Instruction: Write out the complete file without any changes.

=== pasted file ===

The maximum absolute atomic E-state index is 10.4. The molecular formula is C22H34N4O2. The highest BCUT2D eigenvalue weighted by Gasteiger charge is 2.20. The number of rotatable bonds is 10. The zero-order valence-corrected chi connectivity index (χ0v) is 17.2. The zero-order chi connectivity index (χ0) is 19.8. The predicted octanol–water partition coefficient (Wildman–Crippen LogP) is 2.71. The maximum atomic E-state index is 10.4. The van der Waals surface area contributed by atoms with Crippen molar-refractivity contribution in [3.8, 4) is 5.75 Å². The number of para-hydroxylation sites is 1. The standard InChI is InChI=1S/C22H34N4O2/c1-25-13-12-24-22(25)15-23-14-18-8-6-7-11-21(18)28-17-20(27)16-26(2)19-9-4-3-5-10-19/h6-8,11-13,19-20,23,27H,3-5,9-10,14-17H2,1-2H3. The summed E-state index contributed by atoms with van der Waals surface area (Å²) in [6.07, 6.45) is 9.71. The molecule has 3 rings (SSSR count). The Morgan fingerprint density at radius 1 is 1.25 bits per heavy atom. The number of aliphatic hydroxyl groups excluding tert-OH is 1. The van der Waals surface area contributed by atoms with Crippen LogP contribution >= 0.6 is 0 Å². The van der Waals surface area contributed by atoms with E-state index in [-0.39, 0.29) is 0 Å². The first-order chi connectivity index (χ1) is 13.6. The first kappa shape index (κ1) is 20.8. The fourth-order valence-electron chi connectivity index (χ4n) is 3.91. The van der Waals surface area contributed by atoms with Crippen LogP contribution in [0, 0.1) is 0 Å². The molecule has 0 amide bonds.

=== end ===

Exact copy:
The maximum absolute atomic E-state index is 10.4. The molecular formula is C22H34N4O2. The highest BCUT2D eigenvalue weighted by Gasteiger charge is 2.20. The number of rotatable bonds is 10. The zero-order valence-corrected chi connectivity index (χ0v) is 17.2. The zero-order chi connectivity index (χ0) is 19.8. The predicted octanol–water partition coefficient (Wildman–Crippen LogP) is 2.71. The maximum atomic E-state index is 10.4. The van der Waals surface area contributed by atoms with Crippen molar-refractivity contribution in [3.8, 4) is 5.75 Å². The number of para-hydroxylation sites is 1. The standard InChI is InChI=1S/C22H34N4O2/c1-25-13-12-24-22(25)15-23-14-18-8-6-7-11-21(18)28-17-20(27)16-26(2)19-9-4-3-5-10-19/h6-8,11-13,19-20,23,27H,3-5,9-10,14-17H2,1-2H3. The summed E-state index contributed by atoms with van der Waals surface area (Å²) in [6.07, 6.45) is 9.71. The molecule has 3 rings (SSSR count). The Morgan fingerprint density at radius 1 is 1.25 bits per heavy atom. The number of aliphatic hydroxyl groups excluding tert-OH is 1. The van der Waals surface area contributed by atoms with Crippen LogP contribution >= 0.6 is 0 Å². The van der Waals surface area contributed by atoms with E-state index in [-0.39, 0.29) is 0 Å². The first-order chi connectivity index (χ1) is 13.6. The first kappa shape index (κ1) is 20.8. The fourth-order valence-electron chi connectivity index (χ4n) is 3.91. The van der Waals surface area contributed by atoms with Crippen LogP contribution in [0, 0.1) is 0 Å². The molecule has 0 amide bonds.